She wasn’t going to do it this time. Osaka, who grew up in New York, who as a kid watched Serena in the very place they played, Arthur Ashe Stadium, had only 14 unforced errors to Serena’s 21. Osaka was quicker to the ball and more effective when she arrived.

  Osaka appeared distressed during the post-match award presentations. “I feel I had a lot of emotions,” she explained, “so I kind of had to categorize what was which emotion.”

   She tried earlier to stay clear of Serena’s debate with the umpire, which was  hard.   “The crowd was really noisy, so I didn’t hear,” said Osaka. And when I turned around, uh, it was 5-3, so I was a little bit confused then. But for me, I felt like I really had to focus during the match because she’s such a great champion.”

  So too, after the chaos, after knowing the fans, mostly were cheering for her opponent, is Naomi Osaka.

 Think what you will, but she was the better tennis player this match.


The pain of tennis: Nadal out, Del Potro in once more

  NEW YORK—There’s no backup quarterback, no pitcher to come in from bullpen. There’s no disabled list, no injured reserve list. In tennis you keep going, from court to court, country to country, wearing down, wearing out.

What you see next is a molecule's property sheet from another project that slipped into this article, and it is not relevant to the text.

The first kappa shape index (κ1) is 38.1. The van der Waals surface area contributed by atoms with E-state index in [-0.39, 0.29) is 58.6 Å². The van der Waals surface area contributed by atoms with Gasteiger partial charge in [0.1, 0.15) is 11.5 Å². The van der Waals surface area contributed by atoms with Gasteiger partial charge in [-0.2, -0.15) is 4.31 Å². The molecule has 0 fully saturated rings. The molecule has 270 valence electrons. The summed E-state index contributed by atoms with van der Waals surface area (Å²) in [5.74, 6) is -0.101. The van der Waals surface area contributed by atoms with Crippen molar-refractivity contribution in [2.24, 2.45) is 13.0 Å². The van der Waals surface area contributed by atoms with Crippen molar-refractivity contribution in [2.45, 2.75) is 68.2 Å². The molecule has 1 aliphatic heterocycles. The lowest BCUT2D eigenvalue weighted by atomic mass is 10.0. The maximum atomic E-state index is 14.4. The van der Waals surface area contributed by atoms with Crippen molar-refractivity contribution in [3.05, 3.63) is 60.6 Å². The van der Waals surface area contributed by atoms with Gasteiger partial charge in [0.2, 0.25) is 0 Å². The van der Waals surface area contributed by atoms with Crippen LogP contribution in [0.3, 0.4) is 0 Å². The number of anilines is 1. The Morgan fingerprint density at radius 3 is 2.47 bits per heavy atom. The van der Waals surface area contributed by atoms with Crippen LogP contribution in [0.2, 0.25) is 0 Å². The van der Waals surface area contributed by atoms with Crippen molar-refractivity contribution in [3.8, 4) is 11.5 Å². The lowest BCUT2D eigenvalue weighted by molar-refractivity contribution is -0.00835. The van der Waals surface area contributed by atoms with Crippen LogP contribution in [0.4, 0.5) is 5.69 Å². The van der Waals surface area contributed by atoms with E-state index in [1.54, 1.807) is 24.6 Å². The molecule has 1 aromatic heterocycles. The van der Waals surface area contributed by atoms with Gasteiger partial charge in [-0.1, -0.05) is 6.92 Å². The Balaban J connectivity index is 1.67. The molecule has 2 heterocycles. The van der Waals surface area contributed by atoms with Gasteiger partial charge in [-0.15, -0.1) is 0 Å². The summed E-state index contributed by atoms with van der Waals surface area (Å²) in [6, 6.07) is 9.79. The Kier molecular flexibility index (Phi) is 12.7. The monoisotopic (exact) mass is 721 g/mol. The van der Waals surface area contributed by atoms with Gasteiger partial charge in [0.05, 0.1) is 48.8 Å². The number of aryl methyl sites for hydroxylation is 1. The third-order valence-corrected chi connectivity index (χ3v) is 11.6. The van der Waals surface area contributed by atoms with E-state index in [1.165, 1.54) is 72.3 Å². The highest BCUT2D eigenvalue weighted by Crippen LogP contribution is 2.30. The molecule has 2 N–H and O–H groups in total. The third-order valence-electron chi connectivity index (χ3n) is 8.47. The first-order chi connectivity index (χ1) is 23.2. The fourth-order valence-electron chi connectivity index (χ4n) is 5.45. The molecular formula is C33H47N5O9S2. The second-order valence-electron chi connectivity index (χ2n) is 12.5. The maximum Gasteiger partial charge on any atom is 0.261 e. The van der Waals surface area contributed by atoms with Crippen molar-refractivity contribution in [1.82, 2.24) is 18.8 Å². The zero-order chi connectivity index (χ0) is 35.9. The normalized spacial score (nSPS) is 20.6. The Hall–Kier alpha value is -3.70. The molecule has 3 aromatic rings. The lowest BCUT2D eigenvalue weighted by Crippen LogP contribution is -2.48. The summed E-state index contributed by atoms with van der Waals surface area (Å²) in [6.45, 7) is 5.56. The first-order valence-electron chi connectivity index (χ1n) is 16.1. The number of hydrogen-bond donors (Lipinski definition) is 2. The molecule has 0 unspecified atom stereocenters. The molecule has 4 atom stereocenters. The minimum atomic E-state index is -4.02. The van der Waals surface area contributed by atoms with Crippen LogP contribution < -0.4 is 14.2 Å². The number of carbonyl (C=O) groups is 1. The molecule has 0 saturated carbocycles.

A few months ago it was elbow trouble for Novak Djokovic. And now again, it’s knee pain for Rafael Nadal, who Friday, two sets into the U.S. Open, semifinal had to withdraw—in tennis you “retire—which was both sad and because he was facing Juan Martin del Potro, who had to fight his way back from  numerous wrist surgeries, ironic.

  Yes. Del Potro, whose career was derailed for months, indeed years, after he won the 2009 U.S. Open, is finally back in the final because Nadal, the defending champ, once more has been derailed by an injury.

   Don’t try to tell these guys tennis isn’t a tough sport.

   Del Potro, from Argentina, with a blue-clad cheering section—“Del-po, Del-po,” they chant at change-overs—was ahead, 7-6 (3), 6-2, when the top-seeded, top-ranked Nadal was unable to continue.

  “I waited as much as I can,” said Nadal. “You can imagine very difficult for me to say good-bye before the match finish.”

No less difficult for the 23,000-plus fans at Arthur Ashe Stadium, the majority of whom were backing Rafa—excluding, of course, the Del-po guys who pay their way from Argentina, Del Potro’s homeland.

  “But at some point you have to take a decision. It was so difficult for me to keep playing at the same time that way. Having too much pain.”

 Nadal, from Majorca, a part of Spain, can be forgiven for his awkward English, even at age 32. Until a few years he needed a translator.”